The way that a neurologically intact baby assists his own birth, the intuitive movements of a mother who feels safe and uninhibited, and the consequences of interventions in the mother-baby dance, to facilitate or disrupt, are all much more exposed. As Carmen Rubio reminded me, breech births demand calm wisdom in the birthing space like no other.
“Give it a wiggle” / “Donar una sacsejada” !
I have no doubt Hospital Sant Pau’s open-minded and forward-thinking approach will attract many more women to birth in this hospital, and that their midwifery unit will also thrive when it is opened. A blessing for the women of Barcelona. I look forward to staying in touch and learning from their experience of implementing these new practices!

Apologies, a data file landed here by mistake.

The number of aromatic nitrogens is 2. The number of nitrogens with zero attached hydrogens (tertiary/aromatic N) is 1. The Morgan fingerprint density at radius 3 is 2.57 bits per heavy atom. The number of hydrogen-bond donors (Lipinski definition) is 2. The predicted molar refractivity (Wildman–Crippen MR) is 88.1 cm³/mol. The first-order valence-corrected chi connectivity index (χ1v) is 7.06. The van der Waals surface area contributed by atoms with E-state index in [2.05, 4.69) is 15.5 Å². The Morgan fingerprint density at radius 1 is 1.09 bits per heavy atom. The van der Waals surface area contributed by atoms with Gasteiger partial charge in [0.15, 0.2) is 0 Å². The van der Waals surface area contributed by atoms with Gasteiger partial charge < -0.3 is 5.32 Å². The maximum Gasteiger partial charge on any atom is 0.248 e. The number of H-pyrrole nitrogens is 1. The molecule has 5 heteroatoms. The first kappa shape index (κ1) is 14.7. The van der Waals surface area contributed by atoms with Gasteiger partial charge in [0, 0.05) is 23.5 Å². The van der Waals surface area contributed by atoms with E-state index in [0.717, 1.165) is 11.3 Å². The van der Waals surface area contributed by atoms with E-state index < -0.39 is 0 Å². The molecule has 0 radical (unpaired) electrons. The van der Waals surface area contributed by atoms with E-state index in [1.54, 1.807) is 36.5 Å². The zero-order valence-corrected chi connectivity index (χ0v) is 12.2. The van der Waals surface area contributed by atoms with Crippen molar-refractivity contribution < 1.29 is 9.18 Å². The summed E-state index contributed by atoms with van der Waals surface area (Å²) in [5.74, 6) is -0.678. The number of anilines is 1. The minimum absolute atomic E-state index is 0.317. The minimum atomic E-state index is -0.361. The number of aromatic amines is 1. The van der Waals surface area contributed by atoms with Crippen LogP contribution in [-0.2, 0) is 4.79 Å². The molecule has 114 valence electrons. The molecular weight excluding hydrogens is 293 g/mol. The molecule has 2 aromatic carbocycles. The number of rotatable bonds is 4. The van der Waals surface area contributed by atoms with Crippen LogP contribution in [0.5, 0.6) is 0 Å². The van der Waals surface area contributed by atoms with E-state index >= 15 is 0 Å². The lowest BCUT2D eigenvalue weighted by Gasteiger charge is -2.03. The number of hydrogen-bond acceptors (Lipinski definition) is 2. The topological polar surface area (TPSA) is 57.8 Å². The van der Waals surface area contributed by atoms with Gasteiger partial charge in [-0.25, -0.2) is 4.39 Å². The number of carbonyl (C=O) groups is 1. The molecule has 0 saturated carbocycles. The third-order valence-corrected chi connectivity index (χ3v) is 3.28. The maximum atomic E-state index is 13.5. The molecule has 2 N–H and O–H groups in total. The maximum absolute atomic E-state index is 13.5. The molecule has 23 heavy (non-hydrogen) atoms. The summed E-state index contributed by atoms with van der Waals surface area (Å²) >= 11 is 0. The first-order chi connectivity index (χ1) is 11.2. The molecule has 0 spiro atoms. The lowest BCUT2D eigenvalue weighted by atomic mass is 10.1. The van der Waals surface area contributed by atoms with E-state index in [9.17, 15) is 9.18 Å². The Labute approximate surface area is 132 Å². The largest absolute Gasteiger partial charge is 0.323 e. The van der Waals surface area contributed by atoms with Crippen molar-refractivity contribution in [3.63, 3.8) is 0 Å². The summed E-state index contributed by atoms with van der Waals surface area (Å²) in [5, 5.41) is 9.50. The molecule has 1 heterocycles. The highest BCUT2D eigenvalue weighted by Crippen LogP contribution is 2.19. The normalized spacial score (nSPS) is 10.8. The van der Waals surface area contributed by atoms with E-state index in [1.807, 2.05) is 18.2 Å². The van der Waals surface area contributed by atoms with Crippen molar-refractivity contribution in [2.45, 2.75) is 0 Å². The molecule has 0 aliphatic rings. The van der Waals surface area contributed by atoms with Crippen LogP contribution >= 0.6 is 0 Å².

Thank you to Consultant Obstetrician Ma Carmen Medina Mallen, and Maria Segura, for their work in organising the Breech Birth Network training this week. Hospital Sant Pau will be auditing their outcomes for term breech presentation over the next year, as part of our international evaluation of Physiological Breech Birth training.
Many thanks to midwives Carmen Rubio and Maria Segura for the translation of this blog into Catalan!
Aquesta setmana (21-22 de Març 2017), la Xarxa pel Part de Natges va estar a la bonica Ciutat de Barcelona, com a invitació dels ginecòlegs i llevadores de l’Hospital de Sant Pau. El nostre equip va créixer per l’ocasió! La llevadora Maria Segura va traduir totes les diapositives de la sessió al català i la llevadora Carmen Rubio, amb seu a Cardiff, va garantir que tothom pogués tenir l’oportunitat de rebre ajuda en la pràctica de les maniobres per assistir les dones que vulguin donar a llum en posicions verticals.